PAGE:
New disturbing evidence has emerged that the Department for Work and Pensions (DWP) has introduced harsher rules designed to force more disabled people with significant mental distress to attend frequent face-to-face jobcentre meetings.
Last week, a work coach told Disability News Service (DNS) that she and her colleagues were being “bullied and harassed” into forcing claimants with significant mental distress into attending work-related meetings.
Many have been waiting months for a work capability assessment (WCA) but in the meantime are being forced to make regular trips to the jobcentre so work coaches can meet their targets for face-to-face appointments.
After the story was published last Thursday, DNS received an anonymous phone message – apparently from another work coach – who said the harsher new approach “was definitely happening”, although DNS has been unable to confirm that they work for DWP.
The Benefits and Work website has also reported hearing from someone who claimed to be a former DWP employee and who said that work coaches were being “named and shamed” by their bosses for not pushing enough claimants out of the support group* of employment and support allowance (ESA) and onto universal credit.
They also claimed work coaches were being bullied into sanctioning claimants.
Two DNS contacts have this week described hearing from people claiming to work for DWP who have spoken of a harsher new approach and a push to force as many claimants as possible to attend one-to-one meetings in jobcentres, although again DNS has been unable to verify these claims.
And two more work coaches – although once again DNS has been unable to verify their claims – spoke of their concerns on the news and discussion website Reddit this week.
One said they had recently resigned after 14 years with DWP, and that the claims made in last week’s DNS story were “all true and then some”, with senior managers only caring about the number of face-to-face appointments that are booked.
He said there was an “endemic culture within DWP of bullying and harassing claimants… perhaps 10-15 per cent of staff who want to help people, the rest are awful people who delight in causing misery and sharing their stories in the tea room”.
The other work coach said their job had “simply turned into a daily rush to book as many appointments in face to face for people that just don’t need them”.
This week, the founder of a national benefits advice service confirmed to DNS that her organisation was hearing from an increasing number of disabled people who experience significant mental distress and are being treated with “contempt” by DWP.
Michelle Cardno, a welfare rights lawyer and founder of Fightback4Justice, which provides advice and support for claimants of ESA, personal independence payment (PIP), universal credit and disability living allowance, said DWP’s actions were “cruel”, “disabling” and “intolerant”.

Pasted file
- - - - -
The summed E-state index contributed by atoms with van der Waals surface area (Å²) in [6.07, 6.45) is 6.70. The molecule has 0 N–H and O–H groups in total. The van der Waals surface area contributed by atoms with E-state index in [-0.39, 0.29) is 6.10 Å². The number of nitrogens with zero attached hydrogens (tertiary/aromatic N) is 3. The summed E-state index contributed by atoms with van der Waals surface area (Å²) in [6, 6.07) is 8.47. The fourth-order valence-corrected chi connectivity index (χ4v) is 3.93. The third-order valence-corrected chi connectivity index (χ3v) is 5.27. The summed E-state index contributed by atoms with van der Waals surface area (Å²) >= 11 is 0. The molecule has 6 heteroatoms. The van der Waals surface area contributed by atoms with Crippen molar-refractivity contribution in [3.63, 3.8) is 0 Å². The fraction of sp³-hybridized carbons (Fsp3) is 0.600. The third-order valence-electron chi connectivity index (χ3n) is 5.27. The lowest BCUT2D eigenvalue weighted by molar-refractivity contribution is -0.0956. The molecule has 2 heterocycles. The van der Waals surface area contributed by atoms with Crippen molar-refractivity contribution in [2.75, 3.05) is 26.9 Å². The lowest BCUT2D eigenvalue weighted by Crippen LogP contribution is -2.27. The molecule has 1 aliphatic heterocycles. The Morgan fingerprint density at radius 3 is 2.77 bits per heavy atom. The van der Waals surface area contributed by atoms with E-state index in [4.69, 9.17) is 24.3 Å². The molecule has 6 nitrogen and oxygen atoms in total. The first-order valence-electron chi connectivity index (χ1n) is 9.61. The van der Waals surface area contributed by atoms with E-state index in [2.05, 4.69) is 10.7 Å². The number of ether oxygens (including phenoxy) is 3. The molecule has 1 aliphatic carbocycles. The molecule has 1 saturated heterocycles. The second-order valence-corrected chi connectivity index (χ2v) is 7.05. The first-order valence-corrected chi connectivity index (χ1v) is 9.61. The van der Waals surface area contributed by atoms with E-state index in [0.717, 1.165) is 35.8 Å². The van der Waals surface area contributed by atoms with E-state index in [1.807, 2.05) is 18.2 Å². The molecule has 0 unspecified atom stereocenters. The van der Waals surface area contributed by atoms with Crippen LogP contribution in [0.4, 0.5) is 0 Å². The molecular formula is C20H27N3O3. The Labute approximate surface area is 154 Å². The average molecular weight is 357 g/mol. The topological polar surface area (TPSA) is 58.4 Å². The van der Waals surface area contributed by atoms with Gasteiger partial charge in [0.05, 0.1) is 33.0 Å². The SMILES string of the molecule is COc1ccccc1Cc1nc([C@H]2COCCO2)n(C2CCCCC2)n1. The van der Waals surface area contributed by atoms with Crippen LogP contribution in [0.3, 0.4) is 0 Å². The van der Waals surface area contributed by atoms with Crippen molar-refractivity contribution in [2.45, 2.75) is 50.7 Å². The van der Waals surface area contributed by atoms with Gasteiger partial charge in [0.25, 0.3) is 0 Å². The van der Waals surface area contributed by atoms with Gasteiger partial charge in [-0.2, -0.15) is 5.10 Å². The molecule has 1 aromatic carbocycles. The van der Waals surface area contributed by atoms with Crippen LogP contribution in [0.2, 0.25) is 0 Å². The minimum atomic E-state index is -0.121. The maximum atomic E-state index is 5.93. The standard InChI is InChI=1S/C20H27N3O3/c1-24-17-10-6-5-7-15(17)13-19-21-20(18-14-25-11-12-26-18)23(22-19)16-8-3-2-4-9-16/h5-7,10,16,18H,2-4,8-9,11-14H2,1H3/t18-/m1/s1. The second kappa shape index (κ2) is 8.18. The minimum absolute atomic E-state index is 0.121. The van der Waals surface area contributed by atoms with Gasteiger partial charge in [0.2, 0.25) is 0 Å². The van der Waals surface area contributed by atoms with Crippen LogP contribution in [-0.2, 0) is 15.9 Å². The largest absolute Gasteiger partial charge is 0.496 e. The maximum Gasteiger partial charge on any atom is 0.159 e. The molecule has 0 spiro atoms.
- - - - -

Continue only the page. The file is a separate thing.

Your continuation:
Not only has DWP’s attitude worsened since the middle of the pandemic – when it eased off on conditionality and sanctions – but Cardno said it was now worse than before the COVID-19 crisis began in early 2020.
She compared DWP’s attitude with the worst days of the department under Iain Duncan Smith and the post-2010 coalition government.
She said: “It feels like things have changed and their contempt for people with disabilities seems to have changed.”
Only this week, a distraught woman with severe anxiety and agoraphobia rang Fightback to say that she was being told to come into the jobcentre every day for two weeks to “discuss her anxiety and get her out of the house”.
She is facing a benefit sanction if she fails to turn up.
Another claimant with severe anxiety has been told he has to attend a group CBT** therapy session in a room with up to 10 people.
A third claimant, with epilepsy, experiences stress-induced seizures every time he leaves his house, but he is still being told to attend the jobcentre for face-to-face meetings.
His dispute with DWP has caused the number of seizures he experiences to increase.
Cardno said DWP was ignoring its duty to provide reasonable adjustments under the Equality Act.
But she said DWP was also ignoring its own “substantial risk” rules, which make it clear that a claimant should be treated as having limited capability for work and work-related activity if there would otherwise be a “substantial risk” to the health of themselves or any other person.
Cardno said all of those they were supporting would eventually be found not fit for work when they had their WCA.
But in the meantime, she said, DWP was “ticking boxes to try and get as many people in as possible”.
She said: “There seems to be no real purpose behind it other than making them do something and tick a box.”
A DWP spokesperson declined to confirm its new policy, or to say whether it had assessed the risk of harm to the disabled claimants it was apparently subjecting to the new measures.
She said the department would not add to last week’s statement, when a spokesperson had said: “Not all claimants need to come into the jobcentre and work coaches take a flexible approach for those with long-term health conditions to best meet the individual’s need.
“This includes considering their circumstances when agreeing achievable work-related activity and whether appointments should be carried out in person or via phone or their online journal.”
*Those with the highest support needs, who are not expected to carry out any work-related activity
**Cognitive behavioural therapy
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